The characters of Parisina and Duke Azzo in both Byron's poem and Donizetti's opera are very loosely based on the historical figures of Parisina Malatesta (the daughter of Andrea Malatesta) and Niccolò III d'Este.
Parisina premiered on 17 March 1833 at the Teatro della Pergola in Florence. A performance at the Teatro Argentina in Rome is the setting for a key scene in chapter 34 of the novel The Count of Monte Cristo by Alexandre Dumas.
|Role||Voice type||Premiere cast, 17 March 1833
(Conductor: – )
|Parisina, wife of Duke Azzo||soprano||Carolina Ungher|
|Ugo, Parisina's lover||tenor||Gilbert Duprez|
|Duke Azzo||baritone||Domenico Cosselli|
|Ernesto, Duke Azzo's minister||bass||Carlo Ottolini Porto|
|Imelda, Parisina's handmaid||mezzo-soprano||Teresa Zappucci|
|Knights, handmaids, gondoliers, squires, soldiers|
In Duke Azzo's palace, Ernesto and other nobles await his arrival (È desto il duca?). Azzo appears and tells Ernesto about his fear that his wife, Parisina, has betrayed him for another man, as had his first wife, Matilde. When Azzo leaves, Ugo arrives. Ugo, who was raised by Ernesto, was once a favourite of Azzo but was later exiled. Ernesto is overcome by fear when he sees his foster son, knowing that his exile had not ended and Azzo was still angry at him. His fear worsens when Ugo reveals his love for Parisina to him.
Meanwhile, Parisina with her faithful Imelda and her other handmaids are resting in the garden. They hear knights arriving for the festivities, amongst whom is Ugo. When Parisina and Ugo are alone, she urges him to flee. They are interrupted by the arrival of the Duke. In a fury, he demands to know what Ugo is doing there. Parisina defends Ugo which only increases the Duke's anger (Il difende! E in sua difesa tanto adopra).
By the shores of the River Po. Azzo tells Ugo he may remain for the festivities, just as Ugo and his men are about to get on their boat. Parisina follows her husband and courtiers to the palace for the banquet (Vieni, vieni, e in sereno sembiante). Ernesto, Ugo, and Parisina are consumed by fear, while Azzo is consumed by his anger (Ma divoro nel cor tremante un timor/furor che non posso frenar).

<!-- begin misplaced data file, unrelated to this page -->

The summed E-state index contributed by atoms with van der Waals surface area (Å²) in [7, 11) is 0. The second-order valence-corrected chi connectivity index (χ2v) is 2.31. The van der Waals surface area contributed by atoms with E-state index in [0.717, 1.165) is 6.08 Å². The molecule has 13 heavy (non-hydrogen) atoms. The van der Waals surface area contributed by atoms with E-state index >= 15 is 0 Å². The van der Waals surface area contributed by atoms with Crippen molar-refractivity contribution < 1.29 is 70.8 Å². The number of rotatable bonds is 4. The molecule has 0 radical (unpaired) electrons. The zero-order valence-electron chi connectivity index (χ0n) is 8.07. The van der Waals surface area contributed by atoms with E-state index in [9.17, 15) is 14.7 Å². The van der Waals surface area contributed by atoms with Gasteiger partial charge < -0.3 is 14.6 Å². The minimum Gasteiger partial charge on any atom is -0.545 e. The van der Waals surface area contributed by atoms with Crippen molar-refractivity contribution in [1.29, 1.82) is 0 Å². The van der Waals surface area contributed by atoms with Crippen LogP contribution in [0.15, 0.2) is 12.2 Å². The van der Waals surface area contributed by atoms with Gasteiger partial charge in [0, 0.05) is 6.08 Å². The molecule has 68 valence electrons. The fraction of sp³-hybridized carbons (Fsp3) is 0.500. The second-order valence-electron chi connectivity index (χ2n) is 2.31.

In Parisina's room, Imelda and the other handmaids are talking about the banquet (Lieta era dessa). They express their joy at Parisina's happiness and Azzo's apparent tranquillity. Imelda, however, is fearful of what may happen. Parisina enters. She is tired and falls asleep. Her maids leave her alone, but Azzo enters the room to spy on her. In a dream, Parisina, believing that Ugo is in the room calls out to him and tells him they must flee together. Azzo shouts in fury waking Parisina, and he accuses her of being unfaithful. Parisina, now desperate, admits her love for Ugo. Azzo is about to kill her, but then holds back (Non pentirti, mi ferisci).
In another room in the palace and waiting for the banquet to begin, Ugo is troubled that Parisina has not yet appeared. Soldiers enter and order Ugo to follow them to the Duke who asks him if Parisina's confession is true. Azzo is about to condemn Ugo to death when Ernesto intervenes. He reveals that Ugo is Duke Azzo's son by his first marriage. His mother had entrusted him to Ernesto after she had been banished from the court. Azzo recognizes Ugo as his son, and appears to rescind the order for his death.
In the palace chapel a choir is heard (Muta, insensibile). Parisina prays that Ugo will be saved. Imelda arrives bringing a letter from Ugo, asking Parisina to escape with him. Parisina hesitates, but then decides to join him. Funeral music is heard. Azzo appears, blocks Parisina's way, and then shows her Ugo's corpse. Parisina is overcome by horror (Ugo è spento! A me si renda!) and falls dead.
Opera house and orchestra
Carnegie Hall, NY 1974
|Myto MDCD 0002,2007|
|1997||Ramon De Andrès,
Orchestra della Svizzera Italiana and Coro della Radio Televisione Svizzera Italiana
Cat: CDS 277/1-2
London Philharmonic Orchestra and Geoffrey Mitchell Choir
|CD: Opera Rara
Cat: ORC 40
- Allitt, John Stewart (1991), Donizetti: in the light of Romanticism and the teaching of Johann Simon Mayr, Shaftesbury: Element Books, Ltd (UK); Rockport, MA: Element, Inc.(USA)
- Ashbrook, William (1982), Donizetti and His Operas, Cambridge University Press. ISBN 052123526X ISBN 0-521-23526-X
- Ashbrook, William (1998), "Donizetti, Gaetano" in Stanley Sadie (Ed.), The New Grove Dictionary of Opera, Vol. One. London: MacMillan Publishers, Inc. ISBN 0-333-73432-7 ISBN 1-56159-228-5
- Ashbrook, William and Sarah Hibberd (2001), in Holden, Amanda (Ed.), The New Penguin Opera Guide, New York: Penguin Putnam. ISBN 0-140-29312-4. pp. 224 - 247.
- Black, John (1982), Donizetti’s Operas in Naples, 1822—1848. London: The Donizetti Society.
- Casaglia, Gherardo, "Parisina", Almanacco Amadeus (In Italian). Accessed 22 September 2009.
- Loewenberg, Alfred (1970). Annals of Opera, 1597-1940, 2nd edition. Rowman and Littlefield
- Osborne, Charles, (1994), The Bel Canto Operas of Rossini, Donizetti, and Bellini, Portland, Oregon: Amadeus Press. ISBN 0931340713
- Sadie, Stanley, (Ed.); John Tyrell (Exec. Ed.) (2004), The New Grove Dictionary of Music and Musicians. 2nd edition. London: Macmillan. ISBN 978-0195170672 (hardcover). ISBN 0195170679 OCLC 419285866 (eBook).
- Weinstock, Herbert (1963), Donizetti and the World of Opera in Italy, Paris, and Vienna in the First Half of the Nineteenth Century, New York: Pantheon Books. ISBN 63-13703